Food sales have continued to rise in August, according to new data.
The British Retail Consortium (BRC) and KPMG monthly sales monitor found that food sales increased by 2.9 per cent in the month of August compared to the same period last year.
But, this was below the 12-month average growth of 14.4 per cent as shopping habits return to normal.
“Food and drink sales in August were broadly flat on 2020’s performance, with some spending switching from retail back into the out-of-home sector,” Institute of Grocery Distribution (IGD) chief executive Susan Barratt said:
“Despite sales being limited by the dull weather, they were supported by staycations and the late summer Bank Holiday, which helped sales show a small amount of growth.”
The BRC and KPMG report also found that non-food online sales dropped 4.6 per cent in August, with 38.3 per cent of sales now online compared to 42 per cent during the same month a year earlier.
Total retail sales managed to continue rising in August – up three per cent compared to a month earlier – but the speed of growth slowed significantly.
In July the rise was 6.4 per cent but experts suggest the pent-up demand building during the various Covid-19 lockdowns and restrictions is coming to an end.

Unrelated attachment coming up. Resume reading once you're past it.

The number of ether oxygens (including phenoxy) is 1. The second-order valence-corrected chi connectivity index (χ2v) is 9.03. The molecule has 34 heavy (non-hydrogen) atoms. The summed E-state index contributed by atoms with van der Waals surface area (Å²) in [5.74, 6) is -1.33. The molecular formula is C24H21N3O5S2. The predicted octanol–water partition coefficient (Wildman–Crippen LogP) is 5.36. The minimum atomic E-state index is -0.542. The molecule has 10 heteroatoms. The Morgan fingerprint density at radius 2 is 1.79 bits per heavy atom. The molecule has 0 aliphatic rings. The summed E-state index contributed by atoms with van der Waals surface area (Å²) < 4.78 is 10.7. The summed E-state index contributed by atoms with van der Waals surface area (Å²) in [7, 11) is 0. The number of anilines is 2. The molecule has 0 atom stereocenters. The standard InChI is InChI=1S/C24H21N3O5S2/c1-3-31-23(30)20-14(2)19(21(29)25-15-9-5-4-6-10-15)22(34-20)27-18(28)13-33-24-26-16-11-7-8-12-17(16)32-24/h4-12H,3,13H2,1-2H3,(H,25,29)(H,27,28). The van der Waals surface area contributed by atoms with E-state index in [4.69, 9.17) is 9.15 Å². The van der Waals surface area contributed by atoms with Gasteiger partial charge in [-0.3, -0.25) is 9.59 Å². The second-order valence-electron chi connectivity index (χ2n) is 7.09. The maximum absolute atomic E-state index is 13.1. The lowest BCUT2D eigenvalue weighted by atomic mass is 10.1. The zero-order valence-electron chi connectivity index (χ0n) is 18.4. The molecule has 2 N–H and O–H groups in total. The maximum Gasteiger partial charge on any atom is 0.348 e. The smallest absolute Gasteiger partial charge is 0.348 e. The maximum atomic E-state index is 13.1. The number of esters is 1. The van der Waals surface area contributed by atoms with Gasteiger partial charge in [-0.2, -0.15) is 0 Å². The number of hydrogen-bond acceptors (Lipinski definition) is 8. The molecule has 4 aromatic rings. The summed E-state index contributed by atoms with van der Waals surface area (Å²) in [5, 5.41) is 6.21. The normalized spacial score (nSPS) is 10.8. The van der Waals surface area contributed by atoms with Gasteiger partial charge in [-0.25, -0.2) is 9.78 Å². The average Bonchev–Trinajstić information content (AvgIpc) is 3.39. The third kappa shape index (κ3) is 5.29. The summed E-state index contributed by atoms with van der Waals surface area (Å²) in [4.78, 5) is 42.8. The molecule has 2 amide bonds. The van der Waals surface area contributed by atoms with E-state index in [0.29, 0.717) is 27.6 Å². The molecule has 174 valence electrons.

The three per cent rise in sales last month was driven by formalwear, the BRC said, with workers returning to offices and the wedding season in full swing.
BRC chief executive Helen Dickinson added: “As post-lockdown pent-up demand has softened, the growth in retail sales we have seen over the past few months slowed for August.
“Nonetheless, we still saw growth above pre-pandemic levels, as people returned to stores in greater numbers.
“With wedding season in full swing and workers gradually returning to the office, formalwear was a strong performer.”
She concluded: “Additionally, the bank holiday weekend and back-to-school buzz contributed to a rise in non-food sales.
“While the online sales growth has begun to slow, it is still high when compared with pre-pandemic growth rates.”
with PA Wires